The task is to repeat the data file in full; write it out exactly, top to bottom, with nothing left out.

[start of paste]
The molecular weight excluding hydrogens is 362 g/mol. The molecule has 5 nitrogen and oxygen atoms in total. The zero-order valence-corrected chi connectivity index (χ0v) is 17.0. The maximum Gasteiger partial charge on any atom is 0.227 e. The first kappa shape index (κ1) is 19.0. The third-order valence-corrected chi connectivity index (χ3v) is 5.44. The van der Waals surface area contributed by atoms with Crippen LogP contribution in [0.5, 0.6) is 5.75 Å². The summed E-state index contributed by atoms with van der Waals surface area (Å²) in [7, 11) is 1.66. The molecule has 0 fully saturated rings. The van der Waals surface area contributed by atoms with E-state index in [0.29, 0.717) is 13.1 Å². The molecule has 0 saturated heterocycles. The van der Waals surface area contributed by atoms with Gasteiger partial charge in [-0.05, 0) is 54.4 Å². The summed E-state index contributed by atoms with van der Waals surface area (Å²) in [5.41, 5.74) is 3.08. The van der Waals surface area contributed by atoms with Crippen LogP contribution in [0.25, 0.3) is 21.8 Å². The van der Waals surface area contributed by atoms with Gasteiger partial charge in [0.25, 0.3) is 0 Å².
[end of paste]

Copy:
The molecular weight excluding hydrogens is 362 g/mol. The molecule has 5 nitrogen and oxygen atoms in total. The zero-order valence-corrected chi connectivity index (χ0v) is 17.0. The maximum Gasteiger partial charge on any atom is 0.227 e. The first kappa shape index (κ1) is 19.0. The third-order valence-corrected chi connectivity index (χ3v) is 5.44. The van der Waals surface area contributed by atoms with Crippen LogP contribution in [0.5, 0.6) is 5.75 Å². The summed E-state index contributed by atoms with van der Waals surface area (Å²) in [7, 11) is 1.66. The molecule has 0 fully saturated rings. The van der Waals surface area contributed by atoms with E-state index in [0.29, 0.717) is 13.1 Å². The molecule has 0 saturated heterocycles. The van der Waals surface area contributed by atoms with Gasteiger partial charge in [-0.05, 0) is 54.4 Å². The summed E-state index contributed by atoms with van der Waals surface area (Å²) in [5.41, 5.74) is 3.08. The van der Waals surface area contributed by atoms with Crippen LogP contribution in [0.25, 0.3) is 21.8 Å². The van der Waals surface area contributed by atoms with Gasteiger partial charge in [0.25, 0.3) is 0 Å².